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Understanding Heel Pain and Plantar Fasciitis

You probably don’t think about your heels very often. But if you develop pain in one of your heels, you may find it’s all you can think about! Chronic heel pain makes it difficult to do the things you need to do and enjoy doing. It can make it difficult to hobble from your bed to the bathroom in the morning. 

At Orthocenter, our experts see patients with chronic heel pain regularly. Often it’s a condition called plantar fasciitis. Understanding the cause of plantar fasciitis is the first step in easing your pain, and there are nonsurgical and surgical treatments available. 

An amazing shock absorber

Your plantar fascia is a thick ligament that runs from the base of your toes to your heel. This piece of tissue stretches and contracts with each step you take. It helps your foot flex as you walk, and provides shock absorption. 

Tears, irritation, and pain

Over time, your plantar fascia can develop microtears, which become irritated and inflamed. It’s known as plantar fasciitis. 

When your foot is at rest, and the plantar fascia is relaxed, you probably don’t feel pain. But when you stand or walk, you may feel pain. Most often, people with plantar fasciitis experience pain in their heels. Some describe it as similar to a stone bruise. 

The pain is the result of those microtears becoming inflamed, as your body tries to repair them. However, since the tears are under stress every time you stand or walk, there’s no time for your body’s natural healing process to take place. 

Conditions that worsen the pain

Three specific factors make it more likely you’ll have plantar fasciitis. Those are your age, your weight, and your habits. 

Plantar fasciitis is technically classified as an overuse injury. If you use your plantar fascia too much, pain develops. The older you are, the more you’ve used your plantar fascia, and the more likely it is you’ll have plantar fasciitis.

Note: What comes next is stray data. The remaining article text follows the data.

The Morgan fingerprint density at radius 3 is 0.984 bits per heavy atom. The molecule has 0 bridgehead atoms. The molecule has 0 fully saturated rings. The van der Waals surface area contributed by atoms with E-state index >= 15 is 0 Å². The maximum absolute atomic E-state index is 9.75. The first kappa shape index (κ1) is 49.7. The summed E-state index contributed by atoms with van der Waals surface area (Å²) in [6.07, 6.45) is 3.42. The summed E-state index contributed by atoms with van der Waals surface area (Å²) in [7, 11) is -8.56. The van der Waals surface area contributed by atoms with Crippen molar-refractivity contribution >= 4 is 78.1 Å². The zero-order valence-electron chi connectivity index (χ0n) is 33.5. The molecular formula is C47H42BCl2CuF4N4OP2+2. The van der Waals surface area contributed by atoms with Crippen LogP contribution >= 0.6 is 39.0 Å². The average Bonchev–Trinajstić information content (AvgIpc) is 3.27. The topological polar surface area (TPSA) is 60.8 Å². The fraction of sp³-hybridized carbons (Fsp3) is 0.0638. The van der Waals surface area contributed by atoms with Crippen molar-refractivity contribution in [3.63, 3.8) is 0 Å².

If you’re overweight or obese, your feet are carrying more weight than they would if your weight were lower. The extra stress caused by the extra pounds can lead to plantar fasciitis. 

Do you stand for many hours a day? Some jobs make it more likely you’ll get plantar fasciitis. For example, factory workers, cosmetologists, teachers, and many others in occupations that require standing on hard surfaces for many hours have a greater risk of developing plantar fasciitis. 

Easing the pain

There are several things you can do to ease the pain of plantar fasciitis. Making sure your shoes fit properly and provide enough support are good places to start. 

Since plantar fasciitis is an overuse injury, rest is important. Stretch your feet, as well. You may want to roll a tennis ball under your foot while you’re watching TV or working at your desk. 

Rolling a frozen water bottle under your foot may also lessen the pain. Roll it for five minutes, or apply an ice pack for about 15 minutes. Do this three times a day, or immediately following strenuous activity. 

A brace or splint at night to keep your foot in a good position may also be a good solution. If you’ve tried the approaches above and you still have pain, consider booking an appointment at Orthocenter. Our experts provide an evaluation to help you understand your specific situation. 

We have four locations, in Red Bank, Morganville, Marlboro Township, and Holmdel, New Jersey. Call the location most convenient for you to book your appointment, and we’ll work on alleviating your foot pain. You can also send a message to our team here on our website.

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